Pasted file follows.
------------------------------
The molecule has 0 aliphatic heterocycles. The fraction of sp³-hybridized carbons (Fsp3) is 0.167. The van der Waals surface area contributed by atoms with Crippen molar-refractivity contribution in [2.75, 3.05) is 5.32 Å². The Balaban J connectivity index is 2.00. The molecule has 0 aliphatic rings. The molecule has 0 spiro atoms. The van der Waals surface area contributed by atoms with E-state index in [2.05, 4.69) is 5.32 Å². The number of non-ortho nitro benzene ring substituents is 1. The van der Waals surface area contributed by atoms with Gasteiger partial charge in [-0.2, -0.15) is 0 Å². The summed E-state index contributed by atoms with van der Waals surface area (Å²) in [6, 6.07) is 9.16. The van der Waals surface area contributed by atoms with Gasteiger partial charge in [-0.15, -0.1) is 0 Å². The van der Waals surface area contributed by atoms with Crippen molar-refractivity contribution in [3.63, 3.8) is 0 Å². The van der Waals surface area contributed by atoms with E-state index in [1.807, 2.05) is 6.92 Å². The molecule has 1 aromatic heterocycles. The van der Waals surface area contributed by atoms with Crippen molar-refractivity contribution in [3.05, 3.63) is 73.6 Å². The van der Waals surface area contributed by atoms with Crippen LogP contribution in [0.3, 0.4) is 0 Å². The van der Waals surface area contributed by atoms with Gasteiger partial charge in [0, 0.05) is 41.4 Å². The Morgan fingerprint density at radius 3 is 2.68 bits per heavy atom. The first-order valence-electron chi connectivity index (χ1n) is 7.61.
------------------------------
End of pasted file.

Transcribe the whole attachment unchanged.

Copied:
The molecule has 0 aliphatic heterocycles. The fraction of sp³-hybridized carbons (Fsp3) is 0.167. The van der Waals surface area contributed by atoms with Crippen molar-refractivity contribution in [2.75, 3.05) is 5.32 Å². The Balaban J connectivity index is 2.00. The molecule has 0 aliphatic rings. The molecule has 0 spiro atoms. The van der Waals surface area contributed by atoms with E-state index in [2.05, 4.69) is 5.32 Å². The number of non-ortho nitro benzene ring substituents is 1. The van der Waals surface area contributed by atoms with Gasteiger partial charge in [-0.2, -0.15) is 0 Å². The summed E-state index contributed by atoms with van der Waals surface area (Å²) in [6, 6.07) is 9.16. The van der Waals surface area contributed by atoms with Gasteiger partial charge in [-0.15, -0.1) is 0 Å². The van der Waals surface area contributed by atoms with Crippen molar-refractivity contribution in [3.63, 3.8) is 0 Å². The van der Waals surface area contributed by atoms with E-state index in [1.807, 2.05) is 6.92 Å². The molecule has 1 aromatic heterocycles. The van der Waals surface area contributed by atoms with Crippen molar-refractivity contribution in [3.05, 3.63) is 73.6 Å². The van der Waals surface area contributed by atoms with Crippen LogP contribution in [0.3, 0.4) is 0 Å². The van der Waals surface area contributed by atoms with Gasteiger partial charge in [0, 0.05) is 41.4 Å². The Morgan fingerprint density at radius 3 is 2.68 bits per heavy atom. The first-order valence-electron chi connectivity index (χ1n) is 7.61.